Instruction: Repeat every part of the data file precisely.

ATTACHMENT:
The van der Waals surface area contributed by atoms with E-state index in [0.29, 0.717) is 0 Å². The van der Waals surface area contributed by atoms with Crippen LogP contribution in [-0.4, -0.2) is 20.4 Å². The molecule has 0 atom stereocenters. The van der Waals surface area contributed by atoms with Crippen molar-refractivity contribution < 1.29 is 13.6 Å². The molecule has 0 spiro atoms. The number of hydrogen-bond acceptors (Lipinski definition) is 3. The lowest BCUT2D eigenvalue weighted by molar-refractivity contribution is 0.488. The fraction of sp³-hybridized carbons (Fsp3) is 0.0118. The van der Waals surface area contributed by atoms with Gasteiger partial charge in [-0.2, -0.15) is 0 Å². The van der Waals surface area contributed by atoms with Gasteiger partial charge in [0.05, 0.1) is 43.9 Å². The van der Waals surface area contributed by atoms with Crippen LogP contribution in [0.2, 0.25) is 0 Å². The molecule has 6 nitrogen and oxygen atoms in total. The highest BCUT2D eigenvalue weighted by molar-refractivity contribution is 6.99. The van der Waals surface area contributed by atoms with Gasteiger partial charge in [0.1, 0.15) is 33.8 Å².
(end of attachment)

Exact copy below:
The van der Waals surface area contributed by atoms with E-state index in [0.29, 0.717) is 0 Å². The van der Waals surface area contributed by atoms with Crippen LogP contribution in [-0.4, -0.2) is 20.4 Å². The molecule has 0 atom stereocenters. The van der Waals surface area contributed by atoms with Crippen molar-refractivity contribution < 1.29 is 13.6 Å². The molecule has 0 spiro atoms. The number of hydrogen-bond acceptors (Lipinski definition) is 3. The lowest BCUT2D eigenvalue weighted by molar-refractivity contribution is 0.488. The fraction of sp³-hybridized carbons (Fsp3) is 0.0118. The van der Waals surface area contributed by atoms with Gasteiger partial charge in [-0.2, -0.15) is 0 Å². The van der Waals surface area contributed by atoms with Gasteiger partial charge in [0.05, 0.1) is 43.9 Å². The van der Waals surface area contributed by atoms with Crippen LogP contribution in [0.2, 0.25) is 0 Å². The molecule has 6 nitrogen and oxygen atoms in total. The highest BCUT2D eigenvalue weighted by molar-refractivity contribution is 6.99. The van der Waals surface area contributed by atoms with Gasteiger partial charge in [0.1, 0.15) is 33.8 Å².